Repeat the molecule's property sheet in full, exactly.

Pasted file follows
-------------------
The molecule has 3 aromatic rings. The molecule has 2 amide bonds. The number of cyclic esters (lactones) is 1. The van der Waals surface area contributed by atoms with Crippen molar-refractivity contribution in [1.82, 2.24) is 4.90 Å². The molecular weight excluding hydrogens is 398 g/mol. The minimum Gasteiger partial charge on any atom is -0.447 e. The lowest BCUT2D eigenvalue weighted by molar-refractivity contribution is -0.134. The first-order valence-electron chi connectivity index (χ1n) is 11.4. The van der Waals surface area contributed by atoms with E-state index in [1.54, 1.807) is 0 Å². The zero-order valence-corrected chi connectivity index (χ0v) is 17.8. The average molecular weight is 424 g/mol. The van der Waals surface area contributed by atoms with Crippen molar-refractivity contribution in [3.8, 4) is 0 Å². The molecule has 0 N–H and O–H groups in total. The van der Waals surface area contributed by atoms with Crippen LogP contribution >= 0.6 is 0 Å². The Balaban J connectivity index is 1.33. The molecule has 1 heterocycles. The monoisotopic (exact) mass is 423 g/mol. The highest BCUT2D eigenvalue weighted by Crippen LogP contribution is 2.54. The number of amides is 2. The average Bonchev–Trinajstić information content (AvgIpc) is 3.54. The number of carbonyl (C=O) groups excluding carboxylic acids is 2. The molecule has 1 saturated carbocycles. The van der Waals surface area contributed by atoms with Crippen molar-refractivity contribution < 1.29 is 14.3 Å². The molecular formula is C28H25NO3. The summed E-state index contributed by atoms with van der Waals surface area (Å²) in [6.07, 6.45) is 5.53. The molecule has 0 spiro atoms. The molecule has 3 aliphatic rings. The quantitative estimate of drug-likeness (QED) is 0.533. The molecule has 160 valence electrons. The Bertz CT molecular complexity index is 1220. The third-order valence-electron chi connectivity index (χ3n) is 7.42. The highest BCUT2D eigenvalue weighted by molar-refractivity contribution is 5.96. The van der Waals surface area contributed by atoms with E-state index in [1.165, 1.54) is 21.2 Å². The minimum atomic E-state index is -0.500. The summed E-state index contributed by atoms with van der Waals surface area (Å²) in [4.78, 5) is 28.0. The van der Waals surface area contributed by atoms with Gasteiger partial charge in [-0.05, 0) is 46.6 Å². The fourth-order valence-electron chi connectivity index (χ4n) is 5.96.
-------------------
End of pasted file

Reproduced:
The molecule has 3 aromatic rings. The molecule has 2 amide bonds. The number of cyclic esters (lactones) is 1. The van der Waals surface area contributed by atoms with Crippen molar-refractivity contribution in [1.82, 2.24) is 4.90 Å². The molecular weight excluding hydrogens is 398 g/mol. The minimum Gasteiger partial charge on any atom is -0.447 e. The lowest BCUT2D eigenvalue weighted by molar-refractivity contribution is -0.134. The first-order valence-electron chi connectivity index (χ1n) is 11.4. The van der Waals surface area contributed by atoms with E-state index in [1.54, 1.807) is 0 Å². The zero-order valence-corrected chi connectivity index (χ0v) is 17.8. The average molecular weight is 424 g/mol. The van der Waals surface area contributed by atoms with Crippen molar-refractivity contribution in [3.8, 4) is 0 Å². The molecule has 0 N–H and O–H groups in total. The van der Waals surface area contributed by atoms with Crippen LogP contribution >= 0.6 is 0 Å². The Balaban J connectivity index is 1.33. The molecule has 1 heterocycles. The monoisotopic (exact) mass is 423 g/mol. The highest BCUT2D eigenvalue weighted by Crippen LogP contribution is 2.54. The number of amides is 2. The average Bonchev–Trinajstić information content (AvgIpc) is 3.54. The number of carbonyl (C=O) groups excluding carboxylic acids is 2. The molecule has 1 saturated carbocycles. The van der Waals surface area contributed by atoms with Crippen molar-refractivity contribution < 1.29 is 14.3 Å². The molecular formula is C28H25NO3. The summed E-state index contributed by atoms with van der Waals surface area (Å²) in [6.07, 6.45) is 5.53. The molecule has 0 spiro atoms. The molecule has 3 aliphatic rings. The quantitative estimate of drug-likeness (QED) is 0.533. The molecule has 160 valence electrons. The Bertz CT molecular complexity index is 1220. The third-order valence-electron chi connectivity index (χ3n) is 7.42. The highest BCUT2D eigenvalue weighted by molar-refractivity contribution is 5.96. The van der Waals surface area contributed by atoms with E-state index in [1.165, 1.54) is 21.2 Å². The minimum atomic E-state index is -0.500. The summed E-state index contributed by atoms with van der Waals surface area (Å²) in [4.78, 5) is 28.0. The van der Waals surface area contributed by atoms with Gasteiger partial charge in [-0.05, 0) is 46.6 Å². The fourth-order valence-electron chi connectivity index (χ4n) is 5.96.